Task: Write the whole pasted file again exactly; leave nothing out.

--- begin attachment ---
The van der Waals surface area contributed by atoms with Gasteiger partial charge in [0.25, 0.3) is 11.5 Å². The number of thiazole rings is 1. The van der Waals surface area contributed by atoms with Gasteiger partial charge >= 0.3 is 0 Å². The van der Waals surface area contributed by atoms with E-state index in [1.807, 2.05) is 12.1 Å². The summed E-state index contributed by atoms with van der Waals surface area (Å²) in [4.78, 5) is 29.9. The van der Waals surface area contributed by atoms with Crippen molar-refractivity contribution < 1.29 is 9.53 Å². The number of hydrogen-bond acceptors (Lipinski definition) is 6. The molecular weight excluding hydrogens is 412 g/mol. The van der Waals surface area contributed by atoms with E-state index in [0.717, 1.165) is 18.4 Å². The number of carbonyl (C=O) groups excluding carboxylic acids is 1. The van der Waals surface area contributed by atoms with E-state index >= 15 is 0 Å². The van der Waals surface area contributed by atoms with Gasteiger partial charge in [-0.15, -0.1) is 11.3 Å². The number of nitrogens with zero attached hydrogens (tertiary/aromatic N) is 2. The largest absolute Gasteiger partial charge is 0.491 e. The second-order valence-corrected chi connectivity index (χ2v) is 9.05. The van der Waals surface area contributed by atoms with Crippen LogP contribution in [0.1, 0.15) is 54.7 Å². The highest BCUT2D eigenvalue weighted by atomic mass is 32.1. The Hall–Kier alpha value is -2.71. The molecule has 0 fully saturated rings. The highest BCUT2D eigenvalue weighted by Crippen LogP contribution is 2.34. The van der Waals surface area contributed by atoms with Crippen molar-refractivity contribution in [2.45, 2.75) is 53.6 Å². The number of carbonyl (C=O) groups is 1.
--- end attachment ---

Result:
The van der Waals surface area contributed by atoms with Gasteiger partial charge in [0.25, 0.3) is 11.5 Å². The number of thiazole rings is 1. The van der Waals surface area contributed by atoms with Gasteiger partial charge >= 0.3 is 0 Å². The van der Waals surface area contributed by atoms with E-state index in [1.807, 2.05) is 12.1 Å². The summed E-state index contributed by atoms with van der Waals surface area (Å²) in [4.78, 5) is 29.9. The van der Waals surface area contributed by atoms with Crippen molar-refractivity contribution < 1.29 is 9.53 Å². The number of hydrogen-bond acceptors (Lipinski definition) is 6. The molecular weight excluding hydrogens is 412 g/mol. The van der Waals surface area contributed by atoms with E-state index in [0.717, 1.165) is 18.4 Å². The number of carbonyl (C=O) groups excluding carboxylic acids is 1. The van der Waals surface area contributed by atoms with E-state index >= 15 is 0 Å². The van der Waals surface area contributed by atoms with Gasteiger partial charge in [-0.15, -0.1) is 11.3 Å². The number of nitrogens with zero attached hydrogens (tertiary/aromatic N) is 2. The largest absolute Gasteiger partial charge is 0.491 e. The second-order valence-corrected chi connectivity index (χ2v) is 9.05. The van der Waals surface area contributed by atoms with Crippen LogP contribution in [0.1, 0.15) is 54.7 Å². The highest BCUT2D eigenvalue weighted by atomic mass is 32.1. The Hall–Kier alpha value is -2.71. The molecule has 0 fully saturated rings. The highest BCUT2D eigenvalue weighted by Crippen LogP contribution is 2.34. The van der Waals surface area contributed by atoms with Crippen molar-refractivity contribution in [2.45, 2.75) is 53.6 Å². The number of carbonyl (C=O) groups is 1.